One way in which Parikka attempts to avoid overly subjective analysis is through his deployment of Claude Shannon and his Information Theory. Shannon theorised information outside of a semantic context. Certain technologies give the impression that information is a result of a particular situation, simply a reflection of a context. In this way information does not seem universal. However, Shannon argues that information does not derive from a technology’s process but instead is something more basic, linked to mathematics. Understanding that different technologies present different contexts for understanding which seem to their contemporary users absolute is a major tenant of Media Archaeology. If we can see past our current technological situation we can have a more developed understanding of it.

The archive is a pertinent to Media Archeology, particularly the comparisons made between modern electronic archives and pre-electronic ancestors. In Parikka’s comparison he draws on Matthew Kirshenbaum’s digital forensics to work against the misunderstanding that whereas physical media degrade, electronic information is somehow ethereal and is not deeply related to its physical character. In the words of Paul DeMarinis “analogue media, to be preserved, must not be played: each replay is a partial erasure and a new recording - an overlay. Digital preservation relies instead on the frequent rereading, erasure and rewriting of the content” (“Erased Dots and Rotten Dashes, or how to wire your head for preservation” in Media Archaeology. Approaches, Applications, Implications p. 223). Looking at the specific media in question (comparisons between mpeg-3 to mpeg-4) can help us understand archives and their function, capabilities and social needs as well as the desires surrounding their creation rather than an overgeneralised concept of what ‘archiving’ might consist of.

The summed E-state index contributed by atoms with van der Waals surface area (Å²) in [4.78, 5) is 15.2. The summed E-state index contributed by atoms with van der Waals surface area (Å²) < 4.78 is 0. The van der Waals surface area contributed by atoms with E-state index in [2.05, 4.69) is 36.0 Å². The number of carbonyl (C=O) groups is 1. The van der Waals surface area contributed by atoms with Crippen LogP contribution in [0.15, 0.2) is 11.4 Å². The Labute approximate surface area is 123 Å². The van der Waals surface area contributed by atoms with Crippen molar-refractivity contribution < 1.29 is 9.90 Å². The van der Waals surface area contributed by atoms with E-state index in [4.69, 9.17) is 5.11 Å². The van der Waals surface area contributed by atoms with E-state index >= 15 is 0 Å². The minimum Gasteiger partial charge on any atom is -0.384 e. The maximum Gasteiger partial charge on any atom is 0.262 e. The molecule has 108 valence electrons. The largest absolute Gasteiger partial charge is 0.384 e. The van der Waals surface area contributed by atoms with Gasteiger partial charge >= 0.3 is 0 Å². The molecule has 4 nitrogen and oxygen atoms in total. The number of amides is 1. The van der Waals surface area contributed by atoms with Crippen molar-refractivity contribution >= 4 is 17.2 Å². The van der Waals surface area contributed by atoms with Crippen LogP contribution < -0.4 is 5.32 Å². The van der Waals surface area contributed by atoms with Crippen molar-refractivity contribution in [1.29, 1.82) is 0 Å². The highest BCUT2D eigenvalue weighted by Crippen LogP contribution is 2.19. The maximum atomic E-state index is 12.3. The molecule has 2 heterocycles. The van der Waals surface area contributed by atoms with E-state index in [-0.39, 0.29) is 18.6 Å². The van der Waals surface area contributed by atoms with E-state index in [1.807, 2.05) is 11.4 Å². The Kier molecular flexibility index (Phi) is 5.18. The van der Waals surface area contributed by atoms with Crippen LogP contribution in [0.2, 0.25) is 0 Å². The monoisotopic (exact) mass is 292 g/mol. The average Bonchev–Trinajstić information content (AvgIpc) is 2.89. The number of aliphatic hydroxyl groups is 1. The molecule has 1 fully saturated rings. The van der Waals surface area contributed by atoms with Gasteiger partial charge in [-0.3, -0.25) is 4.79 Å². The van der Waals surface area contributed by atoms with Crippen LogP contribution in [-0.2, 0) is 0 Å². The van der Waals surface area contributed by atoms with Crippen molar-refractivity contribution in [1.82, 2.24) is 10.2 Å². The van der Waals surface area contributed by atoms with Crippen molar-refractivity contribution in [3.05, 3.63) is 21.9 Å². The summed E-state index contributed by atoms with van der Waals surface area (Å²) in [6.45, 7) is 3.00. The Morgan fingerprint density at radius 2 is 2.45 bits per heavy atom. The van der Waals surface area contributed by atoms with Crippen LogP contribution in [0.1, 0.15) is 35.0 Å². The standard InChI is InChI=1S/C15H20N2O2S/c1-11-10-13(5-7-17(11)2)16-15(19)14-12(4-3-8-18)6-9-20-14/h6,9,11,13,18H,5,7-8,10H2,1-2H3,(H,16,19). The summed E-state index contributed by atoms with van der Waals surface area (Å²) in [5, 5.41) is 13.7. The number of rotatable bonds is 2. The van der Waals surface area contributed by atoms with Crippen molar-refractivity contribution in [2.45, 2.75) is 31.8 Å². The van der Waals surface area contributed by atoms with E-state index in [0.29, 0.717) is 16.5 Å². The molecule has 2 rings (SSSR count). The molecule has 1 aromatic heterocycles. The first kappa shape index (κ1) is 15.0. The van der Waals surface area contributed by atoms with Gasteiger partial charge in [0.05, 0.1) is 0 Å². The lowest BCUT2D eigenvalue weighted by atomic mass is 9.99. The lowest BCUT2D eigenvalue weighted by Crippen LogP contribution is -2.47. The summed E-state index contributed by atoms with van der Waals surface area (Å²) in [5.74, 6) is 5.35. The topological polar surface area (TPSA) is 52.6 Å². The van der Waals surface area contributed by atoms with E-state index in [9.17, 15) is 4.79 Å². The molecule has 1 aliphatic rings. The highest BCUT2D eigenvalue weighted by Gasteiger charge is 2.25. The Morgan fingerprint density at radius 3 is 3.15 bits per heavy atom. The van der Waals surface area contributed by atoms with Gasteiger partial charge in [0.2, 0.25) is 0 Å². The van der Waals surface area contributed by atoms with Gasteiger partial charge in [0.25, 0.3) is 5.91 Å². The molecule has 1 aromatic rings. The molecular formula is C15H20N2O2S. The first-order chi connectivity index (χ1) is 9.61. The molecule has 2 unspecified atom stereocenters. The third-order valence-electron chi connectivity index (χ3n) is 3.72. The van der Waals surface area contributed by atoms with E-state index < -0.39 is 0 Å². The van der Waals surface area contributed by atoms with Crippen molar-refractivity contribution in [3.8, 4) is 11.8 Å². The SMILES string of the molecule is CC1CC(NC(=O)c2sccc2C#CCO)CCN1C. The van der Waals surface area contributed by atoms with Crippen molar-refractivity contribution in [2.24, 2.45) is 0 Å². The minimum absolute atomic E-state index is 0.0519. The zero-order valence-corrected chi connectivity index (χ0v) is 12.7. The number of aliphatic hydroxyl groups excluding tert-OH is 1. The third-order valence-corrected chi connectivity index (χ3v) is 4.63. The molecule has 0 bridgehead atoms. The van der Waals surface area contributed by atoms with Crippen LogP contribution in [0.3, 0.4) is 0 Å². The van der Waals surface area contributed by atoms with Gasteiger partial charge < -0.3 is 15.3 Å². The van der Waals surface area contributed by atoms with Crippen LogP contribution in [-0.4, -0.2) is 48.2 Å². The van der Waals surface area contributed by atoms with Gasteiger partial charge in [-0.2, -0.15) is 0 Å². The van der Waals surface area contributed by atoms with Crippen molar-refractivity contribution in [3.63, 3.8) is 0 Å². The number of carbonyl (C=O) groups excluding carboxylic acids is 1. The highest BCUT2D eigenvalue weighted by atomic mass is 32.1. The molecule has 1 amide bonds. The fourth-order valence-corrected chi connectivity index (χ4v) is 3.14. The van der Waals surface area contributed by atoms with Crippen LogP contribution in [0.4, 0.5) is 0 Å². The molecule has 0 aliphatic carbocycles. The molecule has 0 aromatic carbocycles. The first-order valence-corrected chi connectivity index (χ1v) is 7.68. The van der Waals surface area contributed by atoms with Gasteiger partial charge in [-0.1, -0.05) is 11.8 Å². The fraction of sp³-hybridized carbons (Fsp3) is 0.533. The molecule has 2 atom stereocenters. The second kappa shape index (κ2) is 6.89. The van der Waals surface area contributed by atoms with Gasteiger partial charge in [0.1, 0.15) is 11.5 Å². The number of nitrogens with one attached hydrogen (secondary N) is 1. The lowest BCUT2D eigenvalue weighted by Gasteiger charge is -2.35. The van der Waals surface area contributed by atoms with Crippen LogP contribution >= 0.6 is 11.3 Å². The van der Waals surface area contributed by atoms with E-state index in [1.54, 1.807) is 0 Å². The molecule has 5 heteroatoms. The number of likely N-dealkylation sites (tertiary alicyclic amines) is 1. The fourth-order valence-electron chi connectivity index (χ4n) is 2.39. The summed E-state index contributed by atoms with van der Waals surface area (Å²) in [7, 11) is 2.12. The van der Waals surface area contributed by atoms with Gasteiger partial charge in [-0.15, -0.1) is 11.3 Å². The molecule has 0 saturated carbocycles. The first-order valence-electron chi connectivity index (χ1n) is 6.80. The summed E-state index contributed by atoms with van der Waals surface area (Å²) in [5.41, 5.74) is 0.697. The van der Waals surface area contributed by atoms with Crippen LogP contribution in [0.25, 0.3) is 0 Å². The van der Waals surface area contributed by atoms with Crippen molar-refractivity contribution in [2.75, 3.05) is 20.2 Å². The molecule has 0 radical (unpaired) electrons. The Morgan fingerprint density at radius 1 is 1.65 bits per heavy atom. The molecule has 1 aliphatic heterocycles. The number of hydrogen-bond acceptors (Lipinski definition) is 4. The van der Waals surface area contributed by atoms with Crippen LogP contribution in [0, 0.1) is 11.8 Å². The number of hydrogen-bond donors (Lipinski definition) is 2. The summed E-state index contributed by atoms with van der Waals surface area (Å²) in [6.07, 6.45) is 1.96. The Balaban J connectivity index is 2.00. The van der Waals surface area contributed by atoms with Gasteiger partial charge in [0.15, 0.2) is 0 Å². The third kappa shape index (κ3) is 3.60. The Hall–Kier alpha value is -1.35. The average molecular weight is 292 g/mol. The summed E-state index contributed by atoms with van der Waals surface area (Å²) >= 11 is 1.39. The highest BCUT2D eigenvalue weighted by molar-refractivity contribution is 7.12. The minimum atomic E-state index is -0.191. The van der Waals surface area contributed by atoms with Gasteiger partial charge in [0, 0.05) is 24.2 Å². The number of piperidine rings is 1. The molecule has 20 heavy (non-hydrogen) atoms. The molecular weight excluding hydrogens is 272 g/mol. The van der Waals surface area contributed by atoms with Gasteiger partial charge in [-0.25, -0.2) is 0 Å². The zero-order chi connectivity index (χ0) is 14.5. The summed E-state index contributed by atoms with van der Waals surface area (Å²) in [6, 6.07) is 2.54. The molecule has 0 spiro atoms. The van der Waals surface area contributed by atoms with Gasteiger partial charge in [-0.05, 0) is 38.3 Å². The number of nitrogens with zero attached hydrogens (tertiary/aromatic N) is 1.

Media Archaeology also closely positions itself in and around art projects which use similar methodologies or tackle the same problems as more theoretically based work. Essential is the argument that Media Archaeology can be practiced and that art projects which work with the same disciplined attitude (such as those by Paul DeMarinis, Bernie Lubell, David Link and Zoe Beloff) shouldn’t just be seen as opportunities to reinforce or visualise written theory nor need to be “explained” by accompanying critical writings, but can be seen as Media Archaeology in their own right. Parikka relates the practice of Media Archaeology to Deleuze and Guattari’s concept of “nomadology: a mode of knowledge and production that emphasises new connections that are not reproductions of what exists - but produces new mode of existing, thinking and creating” (p. 161 What is Media Archaeology).

Richard Graham